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Malnutrition epidemic, infections rage in destitute homes


Camps for the homeless and the disabled in southwest Nigeria are reeling under neglect, hunger and diseases, a grim condition that could potentially trigger needless deaths, reports GBENGA OGUNDARE

Statistics of confirmed Covid-19 infection in Lagos State as at September 2020 has spilled over 18,000 cases already — a 5000 leap from the 13,000 residents Lagos State Commissioner for Health, Akin Abayomi predicted will catch the Covid-19 bug “…if everyone practices good social distancing…”

But in the worst case scenario, the Health Commissioner says the State might be looking at a total 39,000 cases after all.

With four inhabitants already dead this year alone due to unfathomable reasons at the Destitutes Home on 28 Okobaba Street in Ebute-Meta, Lagos Mainland Local Government, according to revelation by Mohammed Baba, a leprosy survivor in the camp, and Lagos State Secretary of Integrated Dignity Economic Advancement (IDEA), the umbrella association of leers in Nigeria, the camp appears a perfect disaster zone for unrestricted transmission and fatality any day.

The first neon-bright indicator of an incubating pestilence as you arrive at this enclosed community is the massive crowd of vulnerable Nigerians—lepers, cripple, blind,old and frail citizens, as well as skinny, undernourished children–  all tightly strewn together without respect for physical distancing and those other protocols with which the Lagos State Government hopes to rein in the spread of the coronavirus.

“Do your people know about the coronavirus already,’ the reporter asked Mohammed.

“Yes, we always tell them,’ he replied.

“So why are they not using face mask with all of the crowd of people that come in and out of the camp every now and then?”

“Well, some dey use if they want go out,’ explained Mohammed.

Brimming with a population spiraling at over 1000 inhabitants, and largely dependent on occasional handouts from government and other charitable minds, only a few things would appear as normal to anyone visiting the destitute home in Okobaba for the first time.

Apart from the three blocks of buildings erected over twenty years ago in the camp —one section for the lepers, another for the blind and the third for cripples— as well as  a mosque, there is neither an hospital nor the presence of health workers in the crowded Okobaba destitute home.

So it’s impossible to stave off person-to-person transmission of infections among inhabitants of this community, explained Kazeem Omokanye, a Lagos-based General Medicine practitioner. “As for overcrowding, it impacts negatively on the health of the inhabitants, physically, socially and emotionally. Health being,according to WHO, a complete state of wellbeing physically, emotionally and socially. And not just the absence of diseases or infirmity.”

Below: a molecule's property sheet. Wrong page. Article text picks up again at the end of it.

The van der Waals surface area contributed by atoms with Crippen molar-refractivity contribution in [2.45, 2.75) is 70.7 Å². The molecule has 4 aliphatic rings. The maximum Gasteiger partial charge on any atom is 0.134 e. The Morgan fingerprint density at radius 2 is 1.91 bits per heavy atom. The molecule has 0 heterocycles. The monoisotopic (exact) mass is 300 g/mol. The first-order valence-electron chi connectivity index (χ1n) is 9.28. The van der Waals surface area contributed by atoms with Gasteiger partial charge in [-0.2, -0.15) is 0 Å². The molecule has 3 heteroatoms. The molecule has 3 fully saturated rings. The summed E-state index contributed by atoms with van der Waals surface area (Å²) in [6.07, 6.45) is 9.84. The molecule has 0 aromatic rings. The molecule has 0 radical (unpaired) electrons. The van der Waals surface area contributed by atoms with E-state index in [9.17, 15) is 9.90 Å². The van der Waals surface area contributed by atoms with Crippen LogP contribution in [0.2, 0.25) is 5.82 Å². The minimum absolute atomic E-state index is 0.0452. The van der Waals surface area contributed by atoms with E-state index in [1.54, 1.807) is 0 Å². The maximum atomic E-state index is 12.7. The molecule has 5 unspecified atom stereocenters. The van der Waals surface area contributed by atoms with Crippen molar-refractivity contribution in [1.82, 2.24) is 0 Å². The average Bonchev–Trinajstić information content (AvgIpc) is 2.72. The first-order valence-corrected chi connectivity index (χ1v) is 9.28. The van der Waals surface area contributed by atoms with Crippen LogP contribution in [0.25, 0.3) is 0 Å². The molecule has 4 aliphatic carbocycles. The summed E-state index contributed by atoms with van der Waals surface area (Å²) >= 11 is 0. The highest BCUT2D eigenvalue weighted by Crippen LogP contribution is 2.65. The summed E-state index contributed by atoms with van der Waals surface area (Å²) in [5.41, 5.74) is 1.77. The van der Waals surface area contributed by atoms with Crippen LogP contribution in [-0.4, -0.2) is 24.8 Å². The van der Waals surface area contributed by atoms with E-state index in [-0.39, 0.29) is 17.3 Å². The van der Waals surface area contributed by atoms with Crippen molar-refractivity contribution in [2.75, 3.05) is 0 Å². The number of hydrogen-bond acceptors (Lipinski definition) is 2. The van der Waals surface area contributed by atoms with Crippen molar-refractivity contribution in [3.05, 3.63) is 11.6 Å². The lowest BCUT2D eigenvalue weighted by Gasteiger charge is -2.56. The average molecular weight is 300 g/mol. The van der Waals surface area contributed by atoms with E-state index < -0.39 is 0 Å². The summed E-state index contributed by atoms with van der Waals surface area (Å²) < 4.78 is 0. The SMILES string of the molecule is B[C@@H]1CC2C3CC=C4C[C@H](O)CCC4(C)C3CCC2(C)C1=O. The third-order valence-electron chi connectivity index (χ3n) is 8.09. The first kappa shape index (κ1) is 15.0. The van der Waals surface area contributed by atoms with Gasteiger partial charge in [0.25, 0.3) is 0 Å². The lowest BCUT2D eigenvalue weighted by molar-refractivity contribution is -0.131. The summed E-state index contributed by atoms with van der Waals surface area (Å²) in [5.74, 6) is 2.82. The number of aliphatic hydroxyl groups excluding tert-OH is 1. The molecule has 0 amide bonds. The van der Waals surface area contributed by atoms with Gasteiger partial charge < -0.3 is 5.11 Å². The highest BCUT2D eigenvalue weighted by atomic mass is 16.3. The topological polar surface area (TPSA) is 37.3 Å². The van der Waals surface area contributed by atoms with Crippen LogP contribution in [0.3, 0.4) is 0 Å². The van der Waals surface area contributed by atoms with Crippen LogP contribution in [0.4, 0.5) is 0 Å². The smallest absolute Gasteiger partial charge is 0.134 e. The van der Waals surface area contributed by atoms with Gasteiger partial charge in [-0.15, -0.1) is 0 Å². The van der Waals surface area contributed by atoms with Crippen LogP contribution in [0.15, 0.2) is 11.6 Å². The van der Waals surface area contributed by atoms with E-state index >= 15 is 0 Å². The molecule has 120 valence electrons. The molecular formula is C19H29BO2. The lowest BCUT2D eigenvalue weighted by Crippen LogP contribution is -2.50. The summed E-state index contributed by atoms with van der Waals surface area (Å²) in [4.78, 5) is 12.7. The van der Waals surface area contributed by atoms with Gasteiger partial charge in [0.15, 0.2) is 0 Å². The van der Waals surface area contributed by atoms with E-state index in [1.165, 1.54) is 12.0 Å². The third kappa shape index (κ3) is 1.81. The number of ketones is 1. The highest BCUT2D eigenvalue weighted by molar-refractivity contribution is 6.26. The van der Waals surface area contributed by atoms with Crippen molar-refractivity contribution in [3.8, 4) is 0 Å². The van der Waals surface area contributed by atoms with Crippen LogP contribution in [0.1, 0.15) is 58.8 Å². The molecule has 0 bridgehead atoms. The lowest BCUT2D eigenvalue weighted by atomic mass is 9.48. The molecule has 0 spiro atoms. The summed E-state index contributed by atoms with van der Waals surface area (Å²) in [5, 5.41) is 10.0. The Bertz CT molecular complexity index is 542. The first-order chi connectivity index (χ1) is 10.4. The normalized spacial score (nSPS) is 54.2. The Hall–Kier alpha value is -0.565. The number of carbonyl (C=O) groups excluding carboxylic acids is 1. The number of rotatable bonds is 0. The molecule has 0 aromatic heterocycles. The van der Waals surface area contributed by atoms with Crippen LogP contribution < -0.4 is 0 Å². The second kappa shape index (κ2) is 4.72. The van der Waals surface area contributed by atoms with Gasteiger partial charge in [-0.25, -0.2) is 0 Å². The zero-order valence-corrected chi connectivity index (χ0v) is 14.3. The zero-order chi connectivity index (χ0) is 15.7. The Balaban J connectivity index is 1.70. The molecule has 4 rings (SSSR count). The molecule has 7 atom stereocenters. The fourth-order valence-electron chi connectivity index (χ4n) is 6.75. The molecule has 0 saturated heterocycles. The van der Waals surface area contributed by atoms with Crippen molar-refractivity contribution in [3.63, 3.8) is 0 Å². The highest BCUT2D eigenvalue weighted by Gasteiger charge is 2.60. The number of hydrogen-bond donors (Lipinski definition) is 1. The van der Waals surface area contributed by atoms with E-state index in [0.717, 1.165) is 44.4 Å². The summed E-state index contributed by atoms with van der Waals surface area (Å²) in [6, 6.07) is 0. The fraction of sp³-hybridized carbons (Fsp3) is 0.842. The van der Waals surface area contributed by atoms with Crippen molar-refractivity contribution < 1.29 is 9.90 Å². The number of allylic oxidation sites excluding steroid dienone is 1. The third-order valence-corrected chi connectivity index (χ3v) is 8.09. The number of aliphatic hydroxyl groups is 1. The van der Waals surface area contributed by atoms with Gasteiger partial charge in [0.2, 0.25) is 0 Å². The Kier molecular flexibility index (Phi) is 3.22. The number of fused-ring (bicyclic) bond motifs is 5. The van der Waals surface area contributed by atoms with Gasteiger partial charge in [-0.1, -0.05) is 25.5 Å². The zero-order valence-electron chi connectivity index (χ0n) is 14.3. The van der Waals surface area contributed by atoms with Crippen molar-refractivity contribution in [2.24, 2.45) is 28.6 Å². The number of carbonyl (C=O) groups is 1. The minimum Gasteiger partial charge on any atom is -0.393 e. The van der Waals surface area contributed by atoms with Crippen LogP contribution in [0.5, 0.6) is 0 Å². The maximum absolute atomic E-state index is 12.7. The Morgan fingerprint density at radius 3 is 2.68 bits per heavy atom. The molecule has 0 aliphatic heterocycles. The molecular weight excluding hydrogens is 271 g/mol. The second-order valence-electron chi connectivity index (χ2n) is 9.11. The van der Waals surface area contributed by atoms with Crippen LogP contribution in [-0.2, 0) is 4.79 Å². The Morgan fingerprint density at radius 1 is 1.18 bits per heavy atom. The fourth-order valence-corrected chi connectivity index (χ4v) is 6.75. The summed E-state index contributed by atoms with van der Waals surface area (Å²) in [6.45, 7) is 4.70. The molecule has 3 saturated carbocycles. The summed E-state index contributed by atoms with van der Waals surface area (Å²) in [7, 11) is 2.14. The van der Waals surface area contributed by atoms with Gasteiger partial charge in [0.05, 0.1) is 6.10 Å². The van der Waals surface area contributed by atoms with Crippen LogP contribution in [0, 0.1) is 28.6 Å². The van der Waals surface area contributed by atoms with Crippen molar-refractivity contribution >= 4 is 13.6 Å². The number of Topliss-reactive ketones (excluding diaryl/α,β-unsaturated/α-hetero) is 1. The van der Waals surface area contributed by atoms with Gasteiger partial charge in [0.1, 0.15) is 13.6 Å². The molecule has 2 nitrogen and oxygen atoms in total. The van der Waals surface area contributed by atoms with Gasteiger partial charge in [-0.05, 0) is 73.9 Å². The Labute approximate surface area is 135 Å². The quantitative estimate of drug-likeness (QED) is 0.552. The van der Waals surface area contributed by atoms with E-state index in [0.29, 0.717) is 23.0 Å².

The destitute of Okobaba care less anyway. For one, majority of the inhabitants here are largely unlettered persons living with disabilities from the North, and can hardly make a sense of the sensitization messages the United Nations, National Centre for Disease Control (NCDC) and other government agencies spew out every now and then to keep the citizenry informed of the need to take responsibility.

Spending a whole day interacting with the disable clusters in the last week of August, the reporter found out that regular hand-washing with soap under a running water and the use of sanitizer is not an habit for the destitute of Okobaba. Not even for the legion of do-gooders who bump into one another as they stream into the over-crowded camp every now and then to offer food items, money and toiletries.

There is no potable water fit for use in the camp at any rate, lamented the inhabitants. “This place is below sea level, so the three boreholes we have only produce salt water that we can’t drink,’ Mohammed lamented.

For more than two decades, they have been doing their laundries and bathing with the salt water nonetheless, the reporter learnt, oblivious of the health effects of bathing in salt water for a prolonged period.

Olanrewaju Anifowoshe, Chief Medical Director at the Hansen Disease Hospital in Elega, Abeokuta says bathing with salt water over a sustained period as the destitutes of Okobaba have been doing puts the skin under pressure, and exposes it to infections such as Furunculosis, a scaly and itchy infectious disease of the overlying skin.

And because they live in overcrowded, unhygienic environment, explained Anifowoshe, this further exposes them to all manner of infectious diseases, including malaria, chest infection etc- the pre-existing downers Covid-19 requires to deal its victims a fatal blow.

The destitutes also risk epidemic such as the deadly Meningitis, typhoid infections and skin diseases like scabies and fungal infections, added Omokanye. The current Covid19 pandemic sure will have ease of spread in such area. While immune-related diseases like common cold and the deadly HIV are also possible in this settlement, he explained.

It’s even worse for the lepers among them, argued Anifowoshe, because their skins have been damaged already. So when they bath in salt water, they are exposed to further skin desiccation.

According to Dermatologists, desiccation is the state of extreme dryness   which cracks open the skin and makes attacks from other infections possible.